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Vol. 3, Iss. 10
June 25, 2014



In one sentence Dick Thornburgh told me everything you need to know about how the public views its political leaders. In his autobiography, Where the Evidence Leads, the former two-term Pennsylvania Governor and United States Attorney General tells a story about the 1979 World Series between his beloved Pittsburgh Pirates and the Baltimore Orioles. At the Series opener in Baltimore, then Maryland Governor Harry Hughes threw out the first pitch. He was greeted with boos and catcalls. Baseball Commissioner Bowie Kuhn was not happy about this and summarily banned politicians from throwing out first pitches in the future. So when the Series moved to Pittsburgh Thornburgh was denied the experience for which he had awaited a lifetime.

On a call a few weeks ago with Thornburgh, I brought up this story and told him that I thought Kuhn got it wrong in how he responded to the Hughes incident. Instead of painting with such a broad brush, he should have only banned politicians from throwing out a first pitch if they had below a certain approval rating. I threw out 65% as a proposed cut-off. Thornburgh laughed and said that it wouldn’t make a difference. Then he paused for a second and added: “Even 100% they would still boo you.”

The baseball fanatic Thornburgh did ultimately realize his dream of throwing out a first pitch courtesy of the Texas Rangers. To his credit he confessed that he dropped the ball. Speaking of baseball and dropped balls, that’s what Major League Baseball did when they overlooked Thornburgh for the Commissioner’s job in 1993. But I’m getting ahead of myself.

On one hand I was pretty nervous as I prepared for my interview with Thornburgh. Speaking to a former Governor and United States Attorney General is not exactly something I have a lot of experience with. On the other hand, I concluded from my preparation, which included watching some other Thornburgh interviews, that he had a real regular-guy sense about him. And I was completely right. Thornburgh was affable, funny, self-deprecating and revealing. And while I asked him several serious questions, he went along with the ones that were, well, on the sillier side. When I thanked him for taking the time to speak with me for my “little insurance newsletter,” which I pointed out was not exactly the Weekend Interview in The Wall Street Journal, he replied: “I’ve talked to smaller media outlets than yours my friend.”

A Distinguished Career

The best way to illustrate the vastness of Dick Thornburgh’s career is this: there is a Dick Thornburgh Room, at the University of Pittsburgh’s Hillman Library, where his papers are archived -- and the term “linear feet” is used on the library’s website to describe the volume associated with each subject. I mean no disrespect to Mr. Thornburgh that I am about to summarize a career, that has produced a library, in about a one page timeline. [Incidentally I mentioned to Thornburgh that it must be nice to have your own library. If his wife starts getting on his case for having too much clutter around the house he can just pack it up and send it off to the library.]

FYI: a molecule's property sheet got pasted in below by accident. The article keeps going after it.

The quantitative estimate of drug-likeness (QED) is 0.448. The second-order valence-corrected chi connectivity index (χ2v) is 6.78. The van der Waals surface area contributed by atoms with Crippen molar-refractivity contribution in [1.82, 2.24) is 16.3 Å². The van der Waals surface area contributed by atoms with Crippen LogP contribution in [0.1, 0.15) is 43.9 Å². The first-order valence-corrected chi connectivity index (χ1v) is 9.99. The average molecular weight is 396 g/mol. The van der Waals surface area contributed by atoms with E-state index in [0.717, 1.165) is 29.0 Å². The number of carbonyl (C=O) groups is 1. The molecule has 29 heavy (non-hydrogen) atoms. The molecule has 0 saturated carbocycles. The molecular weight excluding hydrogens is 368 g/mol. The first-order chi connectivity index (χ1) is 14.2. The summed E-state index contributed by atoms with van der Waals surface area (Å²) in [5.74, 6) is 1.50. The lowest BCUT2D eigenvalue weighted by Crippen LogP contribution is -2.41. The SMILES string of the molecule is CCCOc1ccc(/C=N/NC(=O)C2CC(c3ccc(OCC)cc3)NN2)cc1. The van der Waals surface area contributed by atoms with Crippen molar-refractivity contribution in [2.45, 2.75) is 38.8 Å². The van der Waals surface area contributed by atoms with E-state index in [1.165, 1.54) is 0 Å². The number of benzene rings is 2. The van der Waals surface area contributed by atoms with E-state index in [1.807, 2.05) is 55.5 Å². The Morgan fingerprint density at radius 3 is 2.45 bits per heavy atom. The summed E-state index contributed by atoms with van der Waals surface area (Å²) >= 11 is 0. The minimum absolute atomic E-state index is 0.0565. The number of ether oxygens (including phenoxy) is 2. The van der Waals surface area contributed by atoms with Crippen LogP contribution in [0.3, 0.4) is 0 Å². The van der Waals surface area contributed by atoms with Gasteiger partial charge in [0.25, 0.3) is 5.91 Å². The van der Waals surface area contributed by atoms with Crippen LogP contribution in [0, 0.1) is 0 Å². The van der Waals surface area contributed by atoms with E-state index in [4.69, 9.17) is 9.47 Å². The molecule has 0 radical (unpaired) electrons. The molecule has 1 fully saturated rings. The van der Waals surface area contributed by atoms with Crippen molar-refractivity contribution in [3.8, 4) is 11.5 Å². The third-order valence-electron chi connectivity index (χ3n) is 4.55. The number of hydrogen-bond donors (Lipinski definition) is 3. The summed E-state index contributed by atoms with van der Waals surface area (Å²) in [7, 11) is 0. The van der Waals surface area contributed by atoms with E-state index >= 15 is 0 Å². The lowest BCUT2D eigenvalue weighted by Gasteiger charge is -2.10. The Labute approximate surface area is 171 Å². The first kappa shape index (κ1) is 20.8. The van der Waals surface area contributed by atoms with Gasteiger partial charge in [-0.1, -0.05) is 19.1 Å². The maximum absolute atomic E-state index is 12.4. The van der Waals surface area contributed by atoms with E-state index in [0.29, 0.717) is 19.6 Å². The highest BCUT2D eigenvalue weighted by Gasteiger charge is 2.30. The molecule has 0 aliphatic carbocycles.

Thornburgh received an undergraduate engineering degree from Yale (proving with his performance why few lawyers major in engineering) and his law degree in 1957 from the University of Pittsburgh School of Law. In 1959, after a stint at ALCOA, he became the nineteenth lawyer at then Kirkpatrick, Pomeroy, Lockhart & Johnson (now K&L Gates). The firm has done quite-well since Thornburgh came on board – growing today to over 2,000 lawyers. [That’s more than the total number of lawyers in each of North Dakota, South Dakota and Wyoming, according to the ABA’s numbers.]

Thornburgh was unsuccessful in a bid for the U.S. House of Representatives in 1966. In 1969 President Nixon appointed him as the U.S. Attorney for the Western District of Pennsylvania and in 1975 President Ford named him an Assistant Attorney General for the Justice Department’s Criminal Division.

Thornburgh served as Pennsylvania’s Governor from 1979 to 1987. He left office with a 72% approval rating. [That’s staggering. These days a President’s dog doesn’t have a 72% approval rating when he leaves office.] Thornburgh then served as Director of the Institute of Politics at Harvard’s John F. Kennedy School of Government from 1987 to 1988.

Thornburgh was appointed as United States Attorney General in 1988 by President Reagan (unanimous confirmation by the United States Senate) and was retained in office after President Bush was elected. He served three years as Attorney General. While Attorney General he twice argued and won cases before the United States Supreme Court. He left as A.G. in 1991 to run (unsuccessfully) for the Pennsylvania Senate seat that was vacated when Senator John Heinz was killed in a plane crash. Thornburgh served a one-year appointment as Under-Secretary General at the United Nations from 1992 to 1993. He returned to private legal practice, at K&L Gates, after 25 years of public service.